gelastic seizure

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ge·las·tic sei·zure

a seizure characterized by bursts of involuntary laughter or giggling, usually without an appropriate affective tone; most often related to hypothalamic lesions, such as hamartomas.
Farlex Partner Medical Dictionary © Farlex 2012
References in periodicals archive ?
The definition of gelastic seizure does not indicate a certain anatomic localization.
Different patterns of dipole source localization in gelastic seizure with or without a sense of mirth.
Later, it turned out, that he was suffering from a rare form of epileptic episode called gelastic seizure, reports the New York Daily News.
The couple first thought Riley was suffering from epilepsy, however they later found out he was suffering from three separate conditions - rare disease moyamoya, a brain tumour and gelastic seizures, which cause giggling fits.
HHs usually lead to seizures in infancy, typically presenting with gelastic seizures. These seizures are rarely accompanied by altered consciousness in infancy but may present with impairment of consciousness as the patient gets older.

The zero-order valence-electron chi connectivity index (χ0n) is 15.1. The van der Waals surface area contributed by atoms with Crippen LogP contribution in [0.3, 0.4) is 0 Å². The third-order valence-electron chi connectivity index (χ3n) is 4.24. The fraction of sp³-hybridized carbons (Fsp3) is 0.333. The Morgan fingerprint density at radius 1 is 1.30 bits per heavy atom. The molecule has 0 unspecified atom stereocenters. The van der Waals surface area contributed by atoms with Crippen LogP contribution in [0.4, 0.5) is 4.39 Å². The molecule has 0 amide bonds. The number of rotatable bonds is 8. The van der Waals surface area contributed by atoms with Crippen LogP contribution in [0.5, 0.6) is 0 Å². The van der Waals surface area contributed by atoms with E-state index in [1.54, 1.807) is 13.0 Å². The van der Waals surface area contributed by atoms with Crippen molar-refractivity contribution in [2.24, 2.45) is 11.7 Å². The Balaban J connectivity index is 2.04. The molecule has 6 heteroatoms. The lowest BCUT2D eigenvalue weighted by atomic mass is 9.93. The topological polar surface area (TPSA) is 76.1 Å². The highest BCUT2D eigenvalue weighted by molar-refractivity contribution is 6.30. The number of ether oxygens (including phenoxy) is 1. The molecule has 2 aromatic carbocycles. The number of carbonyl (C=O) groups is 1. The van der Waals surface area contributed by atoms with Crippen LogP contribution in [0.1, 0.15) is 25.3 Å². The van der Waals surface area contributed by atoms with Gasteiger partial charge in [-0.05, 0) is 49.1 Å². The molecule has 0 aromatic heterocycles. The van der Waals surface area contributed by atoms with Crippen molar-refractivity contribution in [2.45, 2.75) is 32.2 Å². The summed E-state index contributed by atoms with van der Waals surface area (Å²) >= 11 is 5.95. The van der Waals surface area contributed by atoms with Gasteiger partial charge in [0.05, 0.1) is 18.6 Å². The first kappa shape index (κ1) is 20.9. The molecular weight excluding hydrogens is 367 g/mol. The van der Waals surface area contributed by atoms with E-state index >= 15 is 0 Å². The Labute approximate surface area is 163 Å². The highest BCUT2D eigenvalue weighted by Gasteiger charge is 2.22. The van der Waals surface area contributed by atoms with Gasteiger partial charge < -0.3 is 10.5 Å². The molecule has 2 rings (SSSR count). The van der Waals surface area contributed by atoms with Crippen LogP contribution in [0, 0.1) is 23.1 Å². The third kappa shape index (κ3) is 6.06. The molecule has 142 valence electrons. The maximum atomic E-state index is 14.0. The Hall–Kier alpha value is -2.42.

Gelastic seizures are mainly attributed to hypothalamic hamartomas; however it is also reported that epileptogenic zone may be in the hypothalamus as well as in the temporal lobe.
Wehner et al., "Gelastic seizures: Incidence, clinical and EEG features in adult patients undergoing video-EEG telemetry," Epilepsia, vol.
"This tumour causes Finley to have endocrine problems, severe epilepsy, gelastic seizures, darcrystic seizures, tonic-clonic seizures, developmental delays, rage attacks and learning difficulties."
[3] The term comes from the Greek word "gelos" (Laughter) to emphasize the main characteristic of these gelastic seizures. Gelastic seizures are epileptic events characterized by bouts of laughter.
Gelastic seizures have been related classically with Hypothalamic Hamartomas (HHs), although several descriptions have mentioned other locations.
Emotional behaviors which are observed and reported as seizures include embarrassment,[12] sudden crying, (dacrystic seizures)[19,29,30] and explosive laughter (gelastic seizures).[51] These behaviors occur without the associated emotional feelings such as sadness or happiness.
Some children present with gelastic seizures, some with neurosurgical problems and in others it is an incidental finding.